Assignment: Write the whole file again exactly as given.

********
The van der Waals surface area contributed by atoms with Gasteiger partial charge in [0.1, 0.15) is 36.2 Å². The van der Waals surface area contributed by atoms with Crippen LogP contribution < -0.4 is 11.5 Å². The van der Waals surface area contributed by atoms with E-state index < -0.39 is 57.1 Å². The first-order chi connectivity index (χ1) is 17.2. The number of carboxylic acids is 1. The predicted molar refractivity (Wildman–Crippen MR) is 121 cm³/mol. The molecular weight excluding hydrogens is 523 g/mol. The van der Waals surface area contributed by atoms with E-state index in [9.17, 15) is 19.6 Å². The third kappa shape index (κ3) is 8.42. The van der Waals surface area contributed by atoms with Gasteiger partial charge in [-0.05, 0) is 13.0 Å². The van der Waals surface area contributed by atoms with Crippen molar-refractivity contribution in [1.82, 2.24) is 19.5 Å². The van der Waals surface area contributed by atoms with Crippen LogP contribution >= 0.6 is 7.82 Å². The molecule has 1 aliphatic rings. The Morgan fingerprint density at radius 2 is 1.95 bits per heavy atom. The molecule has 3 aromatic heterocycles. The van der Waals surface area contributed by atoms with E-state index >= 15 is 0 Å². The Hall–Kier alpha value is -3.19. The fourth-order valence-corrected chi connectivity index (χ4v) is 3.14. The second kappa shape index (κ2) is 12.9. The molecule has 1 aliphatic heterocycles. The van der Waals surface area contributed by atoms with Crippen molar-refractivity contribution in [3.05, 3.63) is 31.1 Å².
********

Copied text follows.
The van der Waals surface area contributed by atoms with Gasteiger partial charge in [0.1, 0.15) is 36.2 Å². The van der Waals surface area contributed by atoms with Crippen LogP contribution < -0.4 is 11.5 Å². The van der Waals surface area contributed by atoms with E-state index < -0.39 is 57.1 Å². The first-order chi connectivity index (χ1) is 17.2. The number of carboxylic acids is 1. The predicted molar refractivity (Wildman–Crippen MR) is 121 cm³/mol. The molecular weight excluding hydrogens is 523 g/mol. The van der Waals surface area contributed by atoms with E-state index in [9.17, 15) is 19.6 Å². The third kappa shape index (κ3) is 8.42. The van der Waals surface area contributed by atoms with Gasteiger partial charge in [-0.05, 0) is 13.0 Å². The van der Waals surface area contributed by atoms with Crippen molar-refractivity contribution in [1.82, 2.24) is 19.5 Å². The van der Waals surface area contributed by atoms with Crippen LogP contribution >= 0.6 is 7.82 Å². The molecule has 1 aliphatic rings. The Morgan fingerprint density at radius 2 is 1.95 bits per heavy atom. The molecule has 3 aromatic heterocycles. The van der Waals surface area contributed by atoms with E-state index >= 15 is 0 Å². The Hall–Kier alpha value is -3.19. The fourth-order valence-corrected chi connectivity index (χ4v) is 3.14. The second kappa shape index (κ2) is 12.9. The molecule has 1 aliphatic heterocycles. The van der Waals surface area contributed by atoms with Crippen molar-refractivity contribution in [3.05, 3.63) is 31.1 Å².